The weasel-faced American actor Harry Morgan first came to the attention of audiences worldwide when he played Jack Webb's final sidekick, Officer Bill Gannon, in the gritty crime series Dragnet, which drew its storylines from cases actually investigated by the Los Angeles Police Department. The character was businesslike on duty but presented light relief at other times, sometimes seen displaying his questionable gourmet talents – such as making a garlic-nut-butter sandwich – and trying to persuade his boss, Sergeant Joe Friday (Webb), to give up his perpetual bachelorhood.
Morgan was chosen to play Gannon when Webb – who created and produced the drama, which ran for most of the 1950s – revived Dragnet in 1967 and Ben Alexander, who had played Officer Frank Smith in that earlier run, was held to contract by the producers of another police series. Morgan had previously appeared in films with Webb and took various roles in the radio version of Dragnet (1949-57).
However, he will be best remembered on television in the sitcom M*A*S*H as Colonel Sherman T Potter, the commanding officer trying to keep control of the American doctors and support staff of the 4077th Mobile Army Surgical Hospital unit during the Korean War. Although he could appear crusty, cantankerous and acerbic while dealing with the anarchic surgeon Hawkeye (Alan Alda), Margaret "Hot Lips" Houlihan and others, Potter was also sympathetic and a father figure to them. "He was firm," said Morgan in an interview for the Archive of American Television. "He was a good officer and had a good sense of humour. I think it's the best part I ever had." Morgan's portrayal was rewarded with a 1980 Emmy award as Outstanding Supporting Actor in a Comedy.
He had actually first appeared in M*A*S*H, based on Richard Hornberger's novel and the 1970 film, in 1974, when he played Major General Bartford Hamilton Steele, a demented officer visiting the unit. His performance impressed producers and earned Morgan an Emmy nomination. When McLean Stevenson, who played the commanding officer Colonel Henry Blake, left the programme the following year, Morgan was cast as Colonel Potter and brought a few personal touches to the role.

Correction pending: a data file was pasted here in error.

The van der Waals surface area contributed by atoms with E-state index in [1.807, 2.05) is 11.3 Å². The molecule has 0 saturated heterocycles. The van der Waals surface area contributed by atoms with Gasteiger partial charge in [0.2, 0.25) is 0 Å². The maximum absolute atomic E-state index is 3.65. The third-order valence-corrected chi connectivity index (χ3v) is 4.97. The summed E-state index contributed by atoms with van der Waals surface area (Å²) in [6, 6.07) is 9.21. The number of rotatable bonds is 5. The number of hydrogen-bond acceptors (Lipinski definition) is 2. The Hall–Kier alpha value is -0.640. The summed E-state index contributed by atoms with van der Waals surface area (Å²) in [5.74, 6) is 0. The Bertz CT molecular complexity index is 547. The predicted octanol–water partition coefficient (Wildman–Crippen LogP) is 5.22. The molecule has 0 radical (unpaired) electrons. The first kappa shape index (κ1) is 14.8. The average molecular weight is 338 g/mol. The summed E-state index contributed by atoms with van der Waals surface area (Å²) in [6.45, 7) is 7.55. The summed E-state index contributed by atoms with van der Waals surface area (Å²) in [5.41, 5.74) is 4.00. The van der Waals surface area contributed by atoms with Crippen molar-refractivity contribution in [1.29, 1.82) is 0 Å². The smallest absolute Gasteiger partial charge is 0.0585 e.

He placed a photograph of his then wife, Eileen Detchon, on the character's office desk and enjoyed scenes of the colonel looking after his horse, Sophie, because the actor raised quarter horses on a Santa Rosa ranch. Although several different horses were used on screen over the years, the one to whom he was seen saying goodbye in the final episode, in 1983, was his own.
He was born Harry Bratburg in Detroit, Michigan, during the First World War, the son of Scandinavian immigrants. He was a debating champion at Muskegon High School, Michigan, and started a law degree at the University of Chicago, where he gained some acting experience, but left when he could no longer afford to support himself. He then acted with the Civic Theatre company while selling office equipment in Washington, before joining a summer touring company. Still using his birth name, he made his Broadway début as Pepper White, alongside Elia Kazan, in the Clifford Odets drama Golden Boy (Belasco Theatre, 1937-8).
More Broadway roles followed, along with a film contract from 20th Century Fox when he moved to Hollywood and changed his professional name to Henry Morgan. His first appearance was in the US Marines drama To the Shores of Tripoli (1941), starring Randolph Scott. Dozens of character roles followed, often as bad guys and losers, including a drifter involved in a lynching in The Ox-Bow Incident (1943) and Charles Laughton's menacing bodyguard in The Big Clock (1948).
The turning point came in The Glenn Miller Story (1954) with his portrayal of Chummy MacGregor, the jazz musician's pianist, which led to more likeable roles. He then changed his name again, to Harry Morgan, to avoid being confused with the radio and television humorist Henry Morgan, and was cast in comedies such as John Goldfarb, Please Come Home! (1965), starring Shirley MacLaine and Peter Ustinov.
By then, he was also a prolific television actor. Alongside scores of one-off character roles, he was a regular as the henpecked neighbour Pete Porter in the sitcom December Bride (1954-59), who was spun off into his own series, Pete and Gladys (1960-62). Morgan also played the former jockey Seldom Jackson, assisting Dennis Weaver's widower and one-time horse trainer who becomes guardian to a 10-year-old boy, in Kentucky Jones (1964-66) and Doc Amos B Coogan, barber friend to Richard Boone's deputy sheriff of the title, in Hec Ramsey (1973-77).
He played Colonel Potter again, as chief of staff at a veterans' hospital, in the short-lived M*A*S*H post-war spin-off AfterMASH (1983-88) and had a cameo as Bill Gannon in the 1987 spoof Dragnet film starring Dan Aykroyd and Tom Hanks – as well as voicing the character in a 1995 episode of The Simpsons. Morgan retired four years later.
Harry Bratburg (Harry Morgan), actor: born Detroit, Michigan 10 April 1915; married 1940 Eileen Detchon (died 1985; t hree sons, and one son deceased), 1986 Barbara Bushman; died Los Angeles 7 December 2011.Reuse content